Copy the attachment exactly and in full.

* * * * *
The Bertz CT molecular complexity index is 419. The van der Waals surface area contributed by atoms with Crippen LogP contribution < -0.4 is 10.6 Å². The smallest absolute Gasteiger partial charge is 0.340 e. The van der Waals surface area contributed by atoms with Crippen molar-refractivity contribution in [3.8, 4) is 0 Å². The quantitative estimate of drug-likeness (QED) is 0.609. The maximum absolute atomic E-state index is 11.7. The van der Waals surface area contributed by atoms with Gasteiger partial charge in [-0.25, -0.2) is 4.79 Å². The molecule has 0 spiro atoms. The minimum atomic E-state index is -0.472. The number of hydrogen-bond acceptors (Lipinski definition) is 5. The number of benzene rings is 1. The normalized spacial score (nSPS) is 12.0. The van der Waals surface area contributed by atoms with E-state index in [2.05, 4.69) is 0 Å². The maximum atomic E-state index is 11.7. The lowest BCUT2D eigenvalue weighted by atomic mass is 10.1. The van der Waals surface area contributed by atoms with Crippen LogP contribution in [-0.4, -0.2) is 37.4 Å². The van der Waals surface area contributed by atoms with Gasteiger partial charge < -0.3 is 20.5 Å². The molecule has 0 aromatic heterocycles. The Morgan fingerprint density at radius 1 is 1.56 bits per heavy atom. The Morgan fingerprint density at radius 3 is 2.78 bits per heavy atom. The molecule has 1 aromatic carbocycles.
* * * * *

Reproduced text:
The Bertz CT molecular complexity index is 419. The van der Waals surface area contributed by atoms with Crippen LogP contribution < -0.4 is 10.6 Å². The smallest absolute Gasteiger partial charge is 0.340 e. The van der Waals surface area contributed by atoms with Crippen molar-refractivity contribution in [3.8, 4) is 0 Å². The quantitative estimate of drug-likeness (QED) is 0.609. The maximum absolute atomic E-state index is 11.7. The van der Waals surface area contributed by atoms with Gasteiger partial charge in [-0.25, -0.2) is 4.79 Å². The molecule has 0 spiro atoms. The minimum atomic E-state index is -0.472. The number of hydrogen-bond acceptors (Lipinski definition) is 5. The number of benzene rings is 1. The normalized spacial score (nSPS) is 12.0. The van der Waals surface area contributed by atoms with E-state index in [2.05, 4.69) is 0 Å². The maximum atomic E-state index is 11.7. The lowest BCUT2D eigenvalue weighted by atomic mass is 10.1. The van der Waals surface area contributed by atoms with Crippen LogP contribution in [-0.4, -0.2) is 37.4 Å². The van der Waals surface area contributed by atoms with Gasteiger partial charge < -0.3 is 20.5 Å². The molecule has 0 aromatic heterocycles. The Morgan fingerprint density at radius 1 is 1.56 bits per heavy atom. The Morgan fingerprint density at radius 3 is 2.78 bits per heavy atom. The molecule has 1 aromatic carbocycles.